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Oklahoma argues for Sharia law ban in courts

By Kase Wickman
Wednesday, September 14, 2011 9:53 EDT
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Earlier this week in a federal court of appeals, lawyers representing the state of Oklahoma argued in favor of the reinstatement of a state law that would expressly ban Islamic Sharia Law from being recognized in court, Reuters reported.

The “Save Our State” amendment was supported by 70 percent of voters last year. Critics said that the law created polarization and alienation of Muslims, while supporters said that the law prevented foreign laws from overriding U.S. law.

The state of Alabama proposed a similar law earlier this spring and former House Speaker Newt Gingrich (R-GA) suggested Congress push for a federal law to ban Sharia in 2010.

The U.S. district judge in Oklahoma City barred the measure from taking effect last November, when the ACLU filed suit on behalf of the president of the Oklahoma chapter of the Council on American-Islam Relations.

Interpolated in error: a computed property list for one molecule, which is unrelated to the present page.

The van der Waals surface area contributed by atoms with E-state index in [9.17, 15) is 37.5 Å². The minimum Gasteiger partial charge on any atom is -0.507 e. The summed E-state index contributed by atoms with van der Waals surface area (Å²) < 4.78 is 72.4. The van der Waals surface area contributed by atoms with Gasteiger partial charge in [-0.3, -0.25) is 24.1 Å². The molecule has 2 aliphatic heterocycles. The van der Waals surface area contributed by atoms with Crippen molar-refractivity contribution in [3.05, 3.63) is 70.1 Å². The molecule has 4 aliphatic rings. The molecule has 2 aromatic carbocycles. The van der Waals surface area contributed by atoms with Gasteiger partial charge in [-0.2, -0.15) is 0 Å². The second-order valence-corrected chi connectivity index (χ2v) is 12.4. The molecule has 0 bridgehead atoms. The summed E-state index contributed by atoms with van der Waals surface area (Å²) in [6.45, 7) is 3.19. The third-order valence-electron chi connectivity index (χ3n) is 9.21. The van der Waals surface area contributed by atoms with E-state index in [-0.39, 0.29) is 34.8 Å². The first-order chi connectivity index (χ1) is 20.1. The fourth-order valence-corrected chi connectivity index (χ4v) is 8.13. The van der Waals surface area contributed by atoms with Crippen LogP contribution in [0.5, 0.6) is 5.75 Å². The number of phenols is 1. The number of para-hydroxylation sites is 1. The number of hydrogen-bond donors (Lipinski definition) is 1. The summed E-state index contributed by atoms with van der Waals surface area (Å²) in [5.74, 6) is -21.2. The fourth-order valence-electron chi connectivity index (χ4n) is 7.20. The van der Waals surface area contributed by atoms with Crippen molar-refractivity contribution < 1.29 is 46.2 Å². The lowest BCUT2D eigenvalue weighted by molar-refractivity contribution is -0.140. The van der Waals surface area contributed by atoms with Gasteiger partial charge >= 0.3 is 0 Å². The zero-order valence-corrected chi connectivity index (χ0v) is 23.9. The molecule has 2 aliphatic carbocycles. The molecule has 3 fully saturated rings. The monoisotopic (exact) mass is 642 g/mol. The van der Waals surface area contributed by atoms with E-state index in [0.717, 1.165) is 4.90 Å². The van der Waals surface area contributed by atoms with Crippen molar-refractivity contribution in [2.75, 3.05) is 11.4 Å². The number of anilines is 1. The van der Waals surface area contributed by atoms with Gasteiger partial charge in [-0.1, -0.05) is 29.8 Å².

Opening arguments for the case were heard Monday and a decision in the case is not expected for about three months.

The law’s sponsor, Oklahoma State Rep. Rex Duncan (R) is no longer in office, not having sought reelection in 2010. He first took office in 2004.

The law mentions only Sharia by name. When asked why Sharia had been singled out, Oklahoma Solicitor General Patrick Wyrick said it was “to avoid confusion.”

ACLU attorney Michael Salem said that if the law were upheld, “it would only take 50 percent plus one to ban the next religion.”

Photo of Rep. Rex Duncan used under Creative Commons.

Kase Wickman
Kase Wickman
Kase Wickman is a reporter for Raw Story. She holds a journalism degree from Boston University and grew up in Eugene, OR. Her work has been featured in The Boston Globe, Village Voice Media, The Christian Science Monitor, The Houston Chronicle and on NPR, among others. She lives in New York City and tweets from @kasewickman.
 
 
 
 
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